The Balkans remain a ground of contention where the past is never dead.
As the Cold War ended in the late 1980s, the Yugoslavia of the late Communist strongman Josip Broz Tito descended into a series of civil wars and then finally broke apart. Conflict started in the former province of Slovenia in 1991, spreading to Croatia later that year and Bosnia in 1992. NATO finally intervened in Bosnia and Croatia in 1994–95. Then in 1998 the province of Kosovo tried to break away from Serbia, the heartland of the former Yugoslavia. Most Serbs considered Kosovo the birthplace of their nation, although by the end of the 20th century Orthodox Christian ethnic Serbs were a minority in the province. Muslim ethnic Albanians comprised the majority of Kosovars.
Serbia tried to hold on to Kosovo by force. In 1999 NATO again intervened, carrying out a bombing campaign against Serbia. Moving forces into Kosovo, the alliance also threatened a ground invasion of Serbia unless it stopped its attacks on Kosovo. Once the shooting stopped, NATO troops remained in Kosovo as peacekeepers, maintaining an edgy ceasefire between the hostile factions, each strongly supported from outside the province by Serbia and Albania, respectively.
Among the most fiercely contested pieces of ground in Kosovo was a 14th century battlefield, marked by a central 100-foot stone monument, just a few miles northwest of Kosovo’s present-day capital, Pristina. To the Serbs the Field of Blackbirds (Kosovo Polje) was sacred ground—like Valley Forge to Americans or Verdun to the French. To the Albanians the battlefield and its monument were ugly reminders of Serbian repression and the sectarian strife that have dominated the Balkans for the last 700 years. Thus, NATO troops found themselves standing round-the-clock guard over the site of a 600- year-old battle of which most of them had never heard. But for many local residents the battle might have been fought yesterday.
The Ottoman wars in Europe lasted 400 years. After defeating the Byzantine empire in what is now Turkey, the Ottomans pushed into Byzantine Europe in 1299. Bypassing the Byzantine capital of Constantinople, they took much of present-day Albania by 1385. Ottoman forces converted the local population to Islam by force, and it remains largely Muslim. Continuing their push up through the Balkans, the Ottomans found themselves checked temporarily by the Serbs at Ploc˘nik in 1386 and by the Bosnians at Bile´ca in 1388. Then they moved into Kosovo, one of the key crossroads of the Balkans.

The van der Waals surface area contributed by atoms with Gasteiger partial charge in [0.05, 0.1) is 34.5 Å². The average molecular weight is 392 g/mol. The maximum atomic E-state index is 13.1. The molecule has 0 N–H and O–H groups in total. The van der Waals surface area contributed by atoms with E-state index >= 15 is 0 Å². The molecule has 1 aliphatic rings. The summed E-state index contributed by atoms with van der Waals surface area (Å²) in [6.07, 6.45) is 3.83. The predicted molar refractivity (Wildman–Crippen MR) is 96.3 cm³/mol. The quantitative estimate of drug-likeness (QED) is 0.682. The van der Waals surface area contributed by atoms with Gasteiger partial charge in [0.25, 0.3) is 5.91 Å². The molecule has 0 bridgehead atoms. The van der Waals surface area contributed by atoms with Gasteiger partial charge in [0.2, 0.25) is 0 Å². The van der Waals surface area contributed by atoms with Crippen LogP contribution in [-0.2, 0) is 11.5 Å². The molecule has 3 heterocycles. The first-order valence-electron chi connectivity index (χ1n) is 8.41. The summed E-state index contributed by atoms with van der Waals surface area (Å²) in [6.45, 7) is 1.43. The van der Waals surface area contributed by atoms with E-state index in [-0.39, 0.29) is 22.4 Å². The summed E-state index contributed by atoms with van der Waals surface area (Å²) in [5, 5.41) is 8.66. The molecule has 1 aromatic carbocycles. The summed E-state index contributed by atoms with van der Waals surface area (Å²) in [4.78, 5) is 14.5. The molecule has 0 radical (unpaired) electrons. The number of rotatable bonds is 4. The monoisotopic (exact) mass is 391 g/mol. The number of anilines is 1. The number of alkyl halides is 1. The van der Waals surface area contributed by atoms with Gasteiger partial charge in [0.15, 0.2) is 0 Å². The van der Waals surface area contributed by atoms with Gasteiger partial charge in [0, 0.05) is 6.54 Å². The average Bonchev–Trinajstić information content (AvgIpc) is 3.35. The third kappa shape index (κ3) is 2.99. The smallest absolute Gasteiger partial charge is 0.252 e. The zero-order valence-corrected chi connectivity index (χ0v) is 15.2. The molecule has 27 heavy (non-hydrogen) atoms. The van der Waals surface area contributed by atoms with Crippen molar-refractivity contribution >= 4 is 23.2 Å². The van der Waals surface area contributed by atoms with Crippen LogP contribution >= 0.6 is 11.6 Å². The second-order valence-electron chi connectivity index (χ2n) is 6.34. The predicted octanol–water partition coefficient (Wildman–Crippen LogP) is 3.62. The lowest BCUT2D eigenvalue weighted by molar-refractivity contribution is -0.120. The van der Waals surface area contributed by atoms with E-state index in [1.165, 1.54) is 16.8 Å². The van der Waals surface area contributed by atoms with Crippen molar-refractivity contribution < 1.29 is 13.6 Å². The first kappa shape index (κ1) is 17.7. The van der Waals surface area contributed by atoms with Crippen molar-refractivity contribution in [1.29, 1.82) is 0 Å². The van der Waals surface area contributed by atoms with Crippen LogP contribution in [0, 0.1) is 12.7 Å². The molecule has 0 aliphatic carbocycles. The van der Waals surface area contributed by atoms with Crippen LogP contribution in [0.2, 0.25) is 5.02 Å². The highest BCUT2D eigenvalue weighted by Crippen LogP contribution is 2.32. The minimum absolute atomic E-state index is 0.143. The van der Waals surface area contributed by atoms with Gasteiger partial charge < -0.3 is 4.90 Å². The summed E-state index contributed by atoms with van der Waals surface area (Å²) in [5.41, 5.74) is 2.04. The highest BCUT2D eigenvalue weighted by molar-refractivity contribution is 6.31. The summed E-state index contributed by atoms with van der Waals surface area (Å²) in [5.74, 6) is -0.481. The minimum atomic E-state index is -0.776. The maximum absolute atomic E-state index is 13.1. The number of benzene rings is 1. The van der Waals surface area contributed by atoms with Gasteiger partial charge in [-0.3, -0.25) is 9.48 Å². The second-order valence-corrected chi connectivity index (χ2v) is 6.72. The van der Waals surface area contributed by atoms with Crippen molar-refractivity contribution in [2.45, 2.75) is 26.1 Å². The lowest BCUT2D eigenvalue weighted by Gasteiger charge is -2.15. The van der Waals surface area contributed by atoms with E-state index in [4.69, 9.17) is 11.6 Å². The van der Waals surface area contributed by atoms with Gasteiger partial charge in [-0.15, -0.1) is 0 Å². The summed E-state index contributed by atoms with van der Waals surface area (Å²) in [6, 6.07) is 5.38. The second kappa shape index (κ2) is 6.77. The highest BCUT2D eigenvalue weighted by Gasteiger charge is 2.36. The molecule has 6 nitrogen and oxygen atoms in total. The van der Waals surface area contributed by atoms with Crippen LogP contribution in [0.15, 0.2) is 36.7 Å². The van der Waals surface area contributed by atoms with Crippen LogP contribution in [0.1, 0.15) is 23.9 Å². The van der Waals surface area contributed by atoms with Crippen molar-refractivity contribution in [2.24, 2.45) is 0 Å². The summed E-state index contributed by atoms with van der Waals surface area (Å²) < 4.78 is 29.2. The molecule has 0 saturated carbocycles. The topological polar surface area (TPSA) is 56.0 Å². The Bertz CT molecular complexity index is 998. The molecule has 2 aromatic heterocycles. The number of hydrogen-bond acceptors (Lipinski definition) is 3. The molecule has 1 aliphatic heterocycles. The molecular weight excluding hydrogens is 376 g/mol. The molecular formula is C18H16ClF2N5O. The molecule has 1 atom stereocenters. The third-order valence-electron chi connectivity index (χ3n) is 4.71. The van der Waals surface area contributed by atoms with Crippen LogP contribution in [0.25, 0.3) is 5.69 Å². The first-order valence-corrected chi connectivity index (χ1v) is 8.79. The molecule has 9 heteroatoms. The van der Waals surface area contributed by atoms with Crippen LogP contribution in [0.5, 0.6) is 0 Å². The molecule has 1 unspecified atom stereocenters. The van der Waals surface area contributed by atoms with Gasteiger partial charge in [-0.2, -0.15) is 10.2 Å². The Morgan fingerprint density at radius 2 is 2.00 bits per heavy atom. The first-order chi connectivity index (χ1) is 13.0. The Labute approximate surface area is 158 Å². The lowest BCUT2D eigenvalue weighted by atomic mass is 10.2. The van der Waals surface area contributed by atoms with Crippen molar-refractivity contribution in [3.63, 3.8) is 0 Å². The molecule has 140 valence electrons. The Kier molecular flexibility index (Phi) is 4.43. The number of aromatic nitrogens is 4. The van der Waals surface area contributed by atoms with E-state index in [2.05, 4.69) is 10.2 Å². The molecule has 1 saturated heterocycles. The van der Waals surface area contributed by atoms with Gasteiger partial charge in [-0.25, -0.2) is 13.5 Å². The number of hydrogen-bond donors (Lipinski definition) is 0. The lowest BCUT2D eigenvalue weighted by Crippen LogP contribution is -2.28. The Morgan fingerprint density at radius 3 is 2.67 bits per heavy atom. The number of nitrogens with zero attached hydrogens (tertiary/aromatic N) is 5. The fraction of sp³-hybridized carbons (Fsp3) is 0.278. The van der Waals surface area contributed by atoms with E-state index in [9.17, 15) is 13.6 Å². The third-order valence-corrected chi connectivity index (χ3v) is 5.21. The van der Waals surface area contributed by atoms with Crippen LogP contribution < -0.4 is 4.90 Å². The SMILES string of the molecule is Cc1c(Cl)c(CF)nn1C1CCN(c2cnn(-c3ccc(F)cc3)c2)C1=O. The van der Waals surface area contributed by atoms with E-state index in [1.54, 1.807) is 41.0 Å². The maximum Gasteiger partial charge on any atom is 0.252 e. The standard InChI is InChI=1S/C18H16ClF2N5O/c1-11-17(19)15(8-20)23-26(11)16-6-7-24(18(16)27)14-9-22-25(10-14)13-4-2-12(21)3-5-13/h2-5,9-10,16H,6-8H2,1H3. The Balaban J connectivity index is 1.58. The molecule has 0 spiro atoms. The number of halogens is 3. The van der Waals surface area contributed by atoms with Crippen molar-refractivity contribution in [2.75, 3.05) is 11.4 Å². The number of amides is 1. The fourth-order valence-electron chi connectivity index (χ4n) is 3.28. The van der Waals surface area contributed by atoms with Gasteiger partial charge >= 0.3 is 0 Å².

The Battle of the Field of Blackbirds was fought on St. Vitus’ Day, June 15, 1389. Some 12,000 to 30,000 troops of the Serbian Principality under Prince Lazar Hrebeljanovi´c faced an estimated 27,000 to 40,000 troops of the invading Ottoman army under the personal command of Murad I, the reigning sultan. Murad’s older son, Bayezid, commanded the right wing, and his younger son, Yakub, commanded the left. The battle started with Ottoman archers shooting at the heavy cavalry deployed across the Serbian front. The Serb cavalry then charged and rolled up the Ottoman left flank, but the center and right held. The Ottomans launched a ferocious counterattack in the center, driving back the Serbs. The Serb flanks held, however, until Kosovar warlord Vuk Brankovi´c withdrew from the fight with his 5,000 troops after concluding victory was hopeless. At that point the battle turned decisively against the Serbs. Prince Lazar and most of his troops were killed.
Though a tactical victory, it was a Pyrrhic one for the Ottomans, as they too suffered devastating losses, which temporarily halted their conquest of Kosovo. Murad himself was killed. But while Serb military manpower was virtually wiped out, the Ottomans had many more troops in Turkey from which to draw. The check at the Field of Blackbirds only occasioned a strategic pause. Serbia finally fell to the Ottomans in 1459. Hungary reconquered part of Serbia in 1480 but lost it again in 1489. The Ottomans, meanwhile, finally defeated the Byzantine empire in 1453 by capturing Constantinople. They then continued their long advance into southeastern Europe until stopped at thegatesofViennain1529, and again for the last time in1683.
On the 600th anniversary of the battle, Serbia’s then strongman Slobodan Miloševi´c invoked the Field of Blackbirds as one of the reasons his nation would never relinquish Kosovo. Serbia still refuses to acknowledge the 2008 self-declared independence of Kosovo. Meanwhile, a NATO-led international peacekeeping force continues to protect the battlefield and its monument, while the descendents of both sides of that battle inhabit the surrounding countryside in a very fragile state of peace, the centuries-old grievances lurking just below the surface.
Originally published in the May 2013 issue of Military History. To subscribe, click here.